Information Commissioner's Office
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Police use of ‘Ring of Steel’ is disproportionate and must be reviewed
The Information Commissioner’s Office (ICO) has issued an enforcement notice yesterday ordering a police force to review its use of Automatic Number Plate Recognition (ANPR) cameras.
Yesterday’s decision follows the ICO’s investigation into Hertfordshire Constabulary’s extensive use of ANPR cameras surrounding the town of Royston. The use of these cameras has effectively made it impossible for anyone to drive their car in and out of Royston without a record being kept of the journey. The scheme is regularly referred to as ‘the ring of steel’.
Following a joint complaint about the scheme from the privacy groups Big Brother Watch, Privacy International and No CCTV, the ICO began an investigation to see whether the use of the cameras was justifiable and complied with the Data Protection Act. The ICO found that the constabulary failed to carry out any effective impact assessments before introducing the system of cameras. As a result it has not been able to give a satisfactory explanation to justify their use.
The ICO has now ruled that the collection of the information is unlawful – breaching principle one of the Act – and excessive – breaching principle three. Hertfordshire Constabulary has been issued with an enforcement notice ordering the force to stop processing people’s information in this way, unless they can justify the ANPR cameras use by way of a proper privacy impact assessment, or similar such assessment.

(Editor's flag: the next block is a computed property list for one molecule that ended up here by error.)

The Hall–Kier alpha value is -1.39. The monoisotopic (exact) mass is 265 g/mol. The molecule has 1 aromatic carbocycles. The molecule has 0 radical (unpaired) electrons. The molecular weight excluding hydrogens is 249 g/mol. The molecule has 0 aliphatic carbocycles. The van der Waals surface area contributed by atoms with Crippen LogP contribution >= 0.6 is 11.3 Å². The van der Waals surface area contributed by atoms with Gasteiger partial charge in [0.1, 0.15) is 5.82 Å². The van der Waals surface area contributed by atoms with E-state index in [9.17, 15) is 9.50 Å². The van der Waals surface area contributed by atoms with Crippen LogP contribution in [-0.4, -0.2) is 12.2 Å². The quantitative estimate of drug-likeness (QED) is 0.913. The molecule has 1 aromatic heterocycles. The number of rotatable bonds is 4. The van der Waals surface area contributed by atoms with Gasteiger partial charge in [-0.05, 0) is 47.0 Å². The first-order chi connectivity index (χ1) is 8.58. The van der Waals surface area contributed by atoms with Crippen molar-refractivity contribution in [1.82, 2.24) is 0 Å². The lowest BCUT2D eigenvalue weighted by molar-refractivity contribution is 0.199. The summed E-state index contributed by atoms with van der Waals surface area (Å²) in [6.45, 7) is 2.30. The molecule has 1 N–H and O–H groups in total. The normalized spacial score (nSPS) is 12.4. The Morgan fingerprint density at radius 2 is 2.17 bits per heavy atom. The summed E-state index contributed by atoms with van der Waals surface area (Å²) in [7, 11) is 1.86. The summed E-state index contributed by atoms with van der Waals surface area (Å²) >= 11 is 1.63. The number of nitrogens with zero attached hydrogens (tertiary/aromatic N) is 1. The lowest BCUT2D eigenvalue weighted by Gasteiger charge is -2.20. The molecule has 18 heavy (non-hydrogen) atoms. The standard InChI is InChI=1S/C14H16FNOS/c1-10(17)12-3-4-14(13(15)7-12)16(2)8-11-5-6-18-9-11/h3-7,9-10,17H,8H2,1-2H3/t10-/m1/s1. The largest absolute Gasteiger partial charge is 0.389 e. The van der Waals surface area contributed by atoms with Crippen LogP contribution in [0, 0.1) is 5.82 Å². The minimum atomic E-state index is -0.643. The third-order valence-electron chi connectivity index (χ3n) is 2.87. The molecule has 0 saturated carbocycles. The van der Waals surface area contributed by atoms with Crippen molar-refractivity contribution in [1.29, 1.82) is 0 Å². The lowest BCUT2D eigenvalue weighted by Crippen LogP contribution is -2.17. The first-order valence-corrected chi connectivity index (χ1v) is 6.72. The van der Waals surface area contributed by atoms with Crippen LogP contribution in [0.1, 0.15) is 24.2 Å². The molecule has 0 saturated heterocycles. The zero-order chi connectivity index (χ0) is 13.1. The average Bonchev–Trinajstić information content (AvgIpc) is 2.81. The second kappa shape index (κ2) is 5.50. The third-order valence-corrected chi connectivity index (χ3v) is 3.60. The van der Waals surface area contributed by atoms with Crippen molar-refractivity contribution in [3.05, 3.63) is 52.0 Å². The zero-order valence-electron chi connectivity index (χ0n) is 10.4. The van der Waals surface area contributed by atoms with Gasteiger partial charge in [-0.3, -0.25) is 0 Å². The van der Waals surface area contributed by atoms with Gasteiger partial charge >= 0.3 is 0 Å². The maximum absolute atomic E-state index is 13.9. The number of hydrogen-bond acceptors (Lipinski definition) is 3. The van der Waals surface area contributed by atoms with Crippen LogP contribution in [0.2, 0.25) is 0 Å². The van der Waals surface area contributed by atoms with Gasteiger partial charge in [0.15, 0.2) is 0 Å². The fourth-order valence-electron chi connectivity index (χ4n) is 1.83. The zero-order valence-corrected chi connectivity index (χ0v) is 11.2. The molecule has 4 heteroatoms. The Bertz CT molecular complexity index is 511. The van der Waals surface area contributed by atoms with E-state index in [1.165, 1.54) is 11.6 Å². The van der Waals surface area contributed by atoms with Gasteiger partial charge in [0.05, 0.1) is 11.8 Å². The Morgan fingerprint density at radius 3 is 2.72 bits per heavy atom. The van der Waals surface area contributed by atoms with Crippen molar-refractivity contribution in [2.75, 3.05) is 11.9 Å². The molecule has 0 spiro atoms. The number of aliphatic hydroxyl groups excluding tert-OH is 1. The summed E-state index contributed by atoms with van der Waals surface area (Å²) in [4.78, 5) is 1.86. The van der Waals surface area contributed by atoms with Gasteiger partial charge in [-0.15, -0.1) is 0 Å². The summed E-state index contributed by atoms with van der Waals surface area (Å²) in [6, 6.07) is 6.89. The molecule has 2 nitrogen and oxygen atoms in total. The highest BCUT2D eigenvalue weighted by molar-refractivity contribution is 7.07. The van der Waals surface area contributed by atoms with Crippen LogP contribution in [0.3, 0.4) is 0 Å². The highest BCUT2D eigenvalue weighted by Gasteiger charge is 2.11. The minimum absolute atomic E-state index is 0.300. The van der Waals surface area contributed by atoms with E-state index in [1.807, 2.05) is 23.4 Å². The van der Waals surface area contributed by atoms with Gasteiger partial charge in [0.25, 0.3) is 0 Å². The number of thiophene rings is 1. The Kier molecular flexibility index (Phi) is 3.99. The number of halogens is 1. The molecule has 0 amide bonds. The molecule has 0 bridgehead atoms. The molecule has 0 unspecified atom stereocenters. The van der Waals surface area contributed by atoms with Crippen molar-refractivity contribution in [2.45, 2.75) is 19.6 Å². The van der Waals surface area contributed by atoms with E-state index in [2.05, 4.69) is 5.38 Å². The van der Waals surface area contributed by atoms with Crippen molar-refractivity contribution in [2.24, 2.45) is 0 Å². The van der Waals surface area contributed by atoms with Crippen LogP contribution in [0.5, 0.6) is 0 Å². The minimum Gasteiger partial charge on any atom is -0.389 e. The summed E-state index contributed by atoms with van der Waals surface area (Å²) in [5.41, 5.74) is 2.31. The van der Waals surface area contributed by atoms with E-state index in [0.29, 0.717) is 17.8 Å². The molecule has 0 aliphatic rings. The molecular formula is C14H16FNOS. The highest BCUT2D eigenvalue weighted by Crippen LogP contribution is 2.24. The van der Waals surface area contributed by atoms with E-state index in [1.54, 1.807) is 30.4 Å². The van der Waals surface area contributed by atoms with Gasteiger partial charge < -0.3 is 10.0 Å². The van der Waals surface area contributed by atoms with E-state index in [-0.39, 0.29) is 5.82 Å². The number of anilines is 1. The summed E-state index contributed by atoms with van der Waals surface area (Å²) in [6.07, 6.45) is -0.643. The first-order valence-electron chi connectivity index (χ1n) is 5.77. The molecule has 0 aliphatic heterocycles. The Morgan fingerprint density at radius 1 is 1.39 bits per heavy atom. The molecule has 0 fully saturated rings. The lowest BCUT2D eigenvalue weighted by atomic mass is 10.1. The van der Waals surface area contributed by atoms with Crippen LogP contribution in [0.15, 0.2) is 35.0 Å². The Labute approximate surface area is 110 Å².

ICO Head of Enforcement, Stephen Eckersley, said:
“It is difficult to see why a small rural town such as Royston, requires cameras monitoring all traffic in and out of the town 24 hours a day. The use of ANPR cameras and other forms of surveillance must be proportionate to the problem it is trying to address. After detailed enquiries, including consideration of the information Hertfordshire Constabulary provided, we found that this simply wasn’t the case in Royston.
“We hope that this enforcement notice sends a clear message to all police forces, that the use of ANPR cameras needs to be fully justified before they are installed. This includes carrying out a comprehensive assessment of the impact on the privacy of the road using public.”
The ICO has published a CCTV Code of Practice that explains how CCTV and other forms of electronic surveillance, including ANPR cameras, can be used in compliance with the Data Protection Act.
Notes to Editors
1. The Information Commissioner’s Office upholds information rights in the public interest, promoting openness by public bodies and data privacy for individuals.
2. The ICO has specific responsibilities set out in the Data Protection Act 1998, the Freedom of Information Act 2000, Environmental Information Regulations 2004 and Privacy and Electronic Communications Regulations 2003.
4. Anyone who processes personal information must comply with eight principles of the Data Protection Act, which make sure that personal information is:
Fairly and lawfully processed
Processed for limited purposes
Adequate, relevant and not excessive
Accurate and up to date
Not kept for longer than is necessary
Processed in line with your rights
Not transferred to other countries without adequate protection
5. If you need more information, please contact the ICO press office on 0303 123 9070.